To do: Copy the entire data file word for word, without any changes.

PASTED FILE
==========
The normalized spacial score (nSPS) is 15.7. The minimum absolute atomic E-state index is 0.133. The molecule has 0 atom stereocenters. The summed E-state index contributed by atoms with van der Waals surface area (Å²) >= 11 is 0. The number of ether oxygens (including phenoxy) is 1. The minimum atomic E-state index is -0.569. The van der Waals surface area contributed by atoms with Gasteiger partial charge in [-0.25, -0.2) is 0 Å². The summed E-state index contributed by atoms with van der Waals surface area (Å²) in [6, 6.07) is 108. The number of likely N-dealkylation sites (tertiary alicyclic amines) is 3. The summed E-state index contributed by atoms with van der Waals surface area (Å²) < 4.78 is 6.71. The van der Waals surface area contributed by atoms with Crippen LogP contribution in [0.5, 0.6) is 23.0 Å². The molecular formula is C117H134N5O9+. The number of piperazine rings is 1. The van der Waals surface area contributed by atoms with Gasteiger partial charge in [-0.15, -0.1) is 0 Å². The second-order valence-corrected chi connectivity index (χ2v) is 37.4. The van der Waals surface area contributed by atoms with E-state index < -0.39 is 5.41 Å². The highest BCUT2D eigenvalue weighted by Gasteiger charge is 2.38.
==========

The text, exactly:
The normalized spacial score (nSPS) is 15.7. The minimum absolute atomic E-state index is 0.133. The molecule has 0 atom stereocenters. The summed E-state index contributed by atoms with van der Waals surface area (Å²) >= 11 is 0. The number of ether oxygens (including phenoxy) is 1. The minimum atomic E-state index is -0.569. The van der Waals surface area contributed by atoms with Gasteiger partial charge in [-0.25, -0.2) is 0 Å². The summed E-state index contributed by atoms with van der Waals surface area (Å²) in [6, 6.07) is 108. The number of likely N-dealkylation sites (tertiary alicyclic amines) is 3. The summed E-state index contributed by atoms with van der Waals surface area (Å²) < 4.78 is 6.71. The van der Waals surface area contributed by atoms with Crippen LogP contribution in [0.5, 0.6) is 23.0 Å². The molecular formula is C117H134N5O9+. The number of piperazine rings is 1. The van der Waals surface area contributed by atoms with Gasteiger partial charge in [-0.15, -0.1) is 0 Å². The second-order valence-corrected chi connectivity index (χ2v) is 37.4. The van der Waals surface area contributed by atoms with E-state index < -0.39 is 5.41 Å². The highest BCUT2D eigenvalue weighted by Gasteiger charge is 2.38.